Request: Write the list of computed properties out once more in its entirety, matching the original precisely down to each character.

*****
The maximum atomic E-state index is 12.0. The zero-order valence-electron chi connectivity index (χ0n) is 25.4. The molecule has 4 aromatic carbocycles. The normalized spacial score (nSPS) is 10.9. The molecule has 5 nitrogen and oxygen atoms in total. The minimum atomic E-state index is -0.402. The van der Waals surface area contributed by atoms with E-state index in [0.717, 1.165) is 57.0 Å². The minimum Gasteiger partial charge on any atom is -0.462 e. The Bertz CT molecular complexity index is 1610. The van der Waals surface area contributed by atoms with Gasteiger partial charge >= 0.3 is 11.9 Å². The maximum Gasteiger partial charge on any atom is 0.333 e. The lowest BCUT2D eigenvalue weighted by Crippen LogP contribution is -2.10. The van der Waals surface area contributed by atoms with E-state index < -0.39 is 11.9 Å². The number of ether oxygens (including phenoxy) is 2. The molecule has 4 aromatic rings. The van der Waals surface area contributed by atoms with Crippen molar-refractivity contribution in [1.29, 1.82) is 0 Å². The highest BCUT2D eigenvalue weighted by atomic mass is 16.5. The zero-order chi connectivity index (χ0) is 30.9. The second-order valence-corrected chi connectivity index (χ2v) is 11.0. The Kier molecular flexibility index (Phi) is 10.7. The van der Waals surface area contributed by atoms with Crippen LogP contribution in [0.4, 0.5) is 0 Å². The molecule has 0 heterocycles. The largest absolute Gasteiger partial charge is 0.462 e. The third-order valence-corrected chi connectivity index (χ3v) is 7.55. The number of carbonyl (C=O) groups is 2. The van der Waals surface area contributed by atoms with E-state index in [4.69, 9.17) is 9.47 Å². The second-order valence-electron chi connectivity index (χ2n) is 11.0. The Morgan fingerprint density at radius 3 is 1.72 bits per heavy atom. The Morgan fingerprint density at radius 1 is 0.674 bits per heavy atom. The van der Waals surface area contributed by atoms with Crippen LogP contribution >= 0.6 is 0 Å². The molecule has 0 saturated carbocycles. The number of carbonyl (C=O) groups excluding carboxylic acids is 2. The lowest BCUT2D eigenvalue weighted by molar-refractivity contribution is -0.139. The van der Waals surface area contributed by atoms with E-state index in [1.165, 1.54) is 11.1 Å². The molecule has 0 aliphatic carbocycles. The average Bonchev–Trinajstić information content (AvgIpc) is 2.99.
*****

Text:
The maximum atomic E-state index is 12.0. The zero-order valence-electron chi connectivity index (χ0n) is 25.4. The molecule has 4 aromatic carbocycles. The normalized spacial score (nSPS) is 10.9. The molecule has 5 nitrogen and oxygen atoms in total. The minimum atomic E-state index is -0.402. The van der Waals surface area contributed by atoms with E-state index in [0.717, 1.165) is 57.0 Å². The minimum Gasteiger partial charge on any atom is -0.462 e. The Bertz CT molecular complexity index is 1610. The van der Waals surface area contributed by atoms with Gasteiger partial charge >= 0.3 is 11.9 Å². The maximum Gasteiger partial charge on any atom is 0.333 e. The lowest BCUT2D eigenvalue weighted by Crippen LogP contribution is -2.10. The van der Waals surface area contributed by atoms with E-state index < -0.39 is 11.9 Å². The number of ether oxygens (including phenoxy) is 2. The molecule has 4 aromatic rings. The van der Waals surface area contributed by atoms with Crippen molar-refractivity contribution in [1.29, 1.82) is 0 Å². The highest BCUT2D eigenvalue weighted by atomic mass is 16.5. The zero-order chi connectivity index (χ0) is 30.9. The second-order valence-corrected chi connectivity index (χ2v) is 11.0. The Kier molecular flexibility index (Phi) is 10.7. The van der Waals surface area contributed by atoms with Crippen LogP contribution in [0.4, 0.5) is 0 Å². The molecule has 0 heterocycles. The largest absolute Gasteiger partial charge is 0.462 e. The third-order valence-corrected chi connectivity index (χ3v) is 7.55. The number of carbonyl (C=O) groups is 2. The van der Waals surface area contributed by atoms with E-state index in [4.69, 9.17) is 9.47 Å². The second-order valence-electron chi connectivity index (χ2n) is 11.0. The Morgan fingerprint density at radius 3 is 1.72 bits per heavy atom. The Morgan fingerprint density at radius 1 is 0.674 bits per heavy atom. The van der Waals surface area contributed by atoms with Crippen LogP contribution >= 0.6 is 0 Å². The molecule has 0 saturated carbocycles. The number of carbonyl (C=O) groups excluding carboxylic acids is 2. The lowest BCUT2D eigenvalue weighted by molar-refractivity contribution is -0.139. The van der Waals surface area contributed by atoms with E-state index in [1.165, 1.54) is 11.1 Å². The molecule has 0 aliphatic carbocycles. The average Bonchev–Trinajstić information content (AvgIpc) is 2.99.